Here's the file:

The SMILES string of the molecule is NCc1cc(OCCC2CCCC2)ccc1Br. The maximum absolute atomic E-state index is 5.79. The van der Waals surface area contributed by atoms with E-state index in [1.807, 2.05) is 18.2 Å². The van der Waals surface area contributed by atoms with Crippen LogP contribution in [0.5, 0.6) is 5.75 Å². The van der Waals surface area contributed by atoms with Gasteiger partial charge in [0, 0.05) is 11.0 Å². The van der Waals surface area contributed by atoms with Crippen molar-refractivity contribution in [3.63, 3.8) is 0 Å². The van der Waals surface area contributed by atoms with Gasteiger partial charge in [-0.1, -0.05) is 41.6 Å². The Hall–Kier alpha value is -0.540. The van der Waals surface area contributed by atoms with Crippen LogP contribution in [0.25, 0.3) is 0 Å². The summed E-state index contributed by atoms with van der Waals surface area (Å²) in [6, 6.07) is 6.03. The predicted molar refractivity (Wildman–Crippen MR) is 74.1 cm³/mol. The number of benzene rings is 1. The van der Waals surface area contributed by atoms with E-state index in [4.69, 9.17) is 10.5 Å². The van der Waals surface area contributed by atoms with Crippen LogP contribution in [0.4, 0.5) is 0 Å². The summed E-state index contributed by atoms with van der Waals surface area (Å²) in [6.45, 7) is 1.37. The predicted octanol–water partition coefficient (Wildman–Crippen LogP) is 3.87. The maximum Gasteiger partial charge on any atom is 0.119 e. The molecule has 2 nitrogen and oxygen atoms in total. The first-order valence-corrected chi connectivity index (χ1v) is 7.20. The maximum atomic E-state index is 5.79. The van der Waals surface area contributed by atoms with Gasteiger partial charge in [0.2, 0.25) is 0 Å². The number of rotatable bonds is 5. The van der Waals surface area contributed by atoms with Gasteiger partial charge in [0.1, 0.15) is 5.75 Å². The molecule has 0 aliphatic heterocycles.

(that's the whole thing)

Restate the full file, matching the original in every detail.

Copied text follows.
The SMILES string of the molecule is NCc1cc(OCCC2CCCC2)ccc1Br. The maximum absolute atomic E-state index is 5.79. The van der Waals surface area contributed by atoms with E-state index in [1.807, 2.05) is 18.2 Å². The van der Waals surface area contributed by atoms with Crippen LogP contribution in [0.5, 0.6) is 5.75 Å². The van der Waals surface area contributed by atoms with Gasteiger partial charge in [0, 0.05) is 11.0 Å². The van der Waals surface area contributed by atoms with Crippen molar-refractivity contribution in [3.63, 3.8) is 0 Å². The van der Waals surface area contributed by atoms with Gasteiger partial charge in [-0.1, -0.05) is 41.6 Å². The Hall–Kier alpha value is -0.540. The van der Waals surface area contributed by atoms with Crippen LogP contribution in [0.25, 0.3) is 0 Å². The summed E-state index contributed by atoms with van der Waals surface area (Å²) in [6, 6.07) is 6.03. The predicted molar refractivity (Wildman–Crippen MR) is 74.1 cm³/mol. The number of benzene rings is 1. The van der Waals surface area contributed by atoms with E-state index in [4.69, 9.17) is 10.5 Å². The van der Waals surface area contributed by atoms with Crippen LogP contribution in [0.4, 0.5) is 0 Å². The summed E-state index contributed by atoms with van der Waals surface area (Å²) in [6.45, 7) is 1.37. The predicted octanol–water partition coefficient (Wildman–Crippen LogP) is 3.87. The maximum Gasteiger partial charge on any atom is 0.119 e. The molecule has 2 nitrogen and oxygen atoms in total. The first-order valence-corrected chi connectivity index (χ1v) is 7.20. The maximum atomic E-state index is 5.79. The van der Waals surface area contributed by atoms with Gasteiger partial charge in [0.2, 0.25) is 0 Å². The number of rotatable bonds is 5. The van der Waals surface area contributed by atoms with Gasteiger partial charge in [0.1, 0.15) is 5.75 Å². The molecule has 0 aliphatic heterocycles.